The NEW MOT Test – What’s Different?

For those of you that don’t know (and we suspect that there may be a few of you), the annual MOT test for vehicles changed on 20th May 2018.

Some will tell you that they’ve tried to simplify certain things, others will tell you that it’s to crack down on environmental issues that cars contribute to, but the long and the short of it is that there are five main changes that you should know before having your vehicle tested.

​Defects will be categorised differently; Dangerous, Major and Minor

  • ​Dangerous: The vehicle should not be driven until a repair is carried out, the vehicle poses an immediate risk to yourself or other road users, or the environment. FAIL
  • Major: An issue that could affect the safety of the vehicle, put other road users at risk or have an effect on the environment. Needs immediate repair. FAIL
  • Minor: No significant effect on the safety of the vehicle, other road users or the environment, it should be repaired as soon as possible. PASS
  • Advisory: Similar to the previous test, an issue that could become more serious if not monitored, best course of action is to monitor and repair if necessary. PASS
  • Pass: The vehicle meets the minimum standard for a pass, no action needed other than ensuring that it continues to meet that standard. PASS

Stricter Emissions

  • A vehicle (but particularly diesel) will get an immediate MAJOR fault if the MOT testing station sees smoke of any colour from the exhaust system, or if the tester finds signs of the Diesel Particulate Filter (DPF) having been tampered with.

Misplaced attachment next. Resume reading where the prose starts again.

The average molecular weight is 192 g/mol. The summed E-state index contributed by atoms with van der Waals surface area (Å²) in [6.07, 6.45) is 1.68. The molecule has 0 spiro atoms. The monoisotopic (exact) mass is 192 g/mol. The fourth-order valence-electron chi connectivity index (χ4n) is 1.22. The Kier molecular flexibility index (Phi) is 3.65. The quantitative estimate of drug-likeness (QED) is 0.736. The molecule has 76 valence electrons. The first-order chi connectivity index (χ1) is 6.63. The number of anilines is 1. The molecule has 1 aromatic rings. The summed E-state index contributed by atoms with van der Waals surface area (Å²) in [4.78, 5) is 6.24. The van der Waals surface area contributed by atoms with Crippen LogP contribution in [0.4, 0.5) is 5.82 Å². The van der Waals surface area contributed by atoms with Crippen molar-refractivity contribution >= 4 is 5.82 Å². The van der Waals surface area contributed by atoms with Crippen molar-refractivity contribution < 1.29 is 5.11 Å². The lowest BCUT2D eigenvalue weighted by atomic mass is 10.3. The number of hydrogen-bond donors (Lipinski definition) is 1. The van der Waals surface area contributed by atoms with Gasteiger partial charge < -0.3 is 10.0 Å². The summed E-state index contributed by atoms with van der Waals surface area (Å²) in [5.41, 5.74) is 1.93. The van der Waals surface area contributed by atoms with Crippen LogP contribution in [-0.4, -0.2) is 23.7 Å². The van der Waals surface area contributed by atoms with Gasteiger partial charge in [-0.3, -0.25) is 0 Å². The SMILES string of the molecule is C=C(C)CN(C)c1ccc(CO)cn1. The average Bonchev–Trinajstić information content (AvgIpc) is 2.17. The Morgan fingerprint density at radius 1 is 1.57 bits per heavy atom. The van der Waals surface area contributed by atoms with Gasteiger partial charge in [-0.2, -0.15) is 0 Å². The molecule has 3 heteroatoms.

Ancillary Checks

  • The new test includes such things as checking for obvious underinflation of the tyres, contamination of the brake fluid, fluid leaks of any sort that pose a risk to the environment, brake system warning lights and also time-relevant checks – reversing lights fitted to cars after 1st September 2009, headlight washer systems on vehicles from 1st September 2009 and Daytime Running Lights (DRLs) on vehicles first used from March 2018. 

New Certificate Design

  • The certificate will be redesigned with the aim of being easier to understand, although we’re not sure that’s ever been a problem. 

Exclusion for Some Vehicles

  • Currently, a vehicle that was registered before 1960 doesn’t need an MOT certificate, but the new changes mean that a vehicle that is over forty years old will now no longer need an MOT certificate, providing that it hasn’t had significant changes over the course of its lifetime. 

The Difference

As to what real and practical difference the new MOT will make, aside from the emissions, isn’t that clear – an MOT tester has always had the ability to say if something posed an immediate danger to health, thereby giving an instant fail, and we don’t really know what classifies as MINOR; a split balljoint rubber? Minor play in the steering rack?

We see that the emissions testing could be an issue for older diesel drivers, although most testing stations give the engine a good clear out before testing, but you’ll only need slightly worn piston rings or valve guides and it will fail due to oil burning.

For more information or to make an enquiry, please contact a member of our team.

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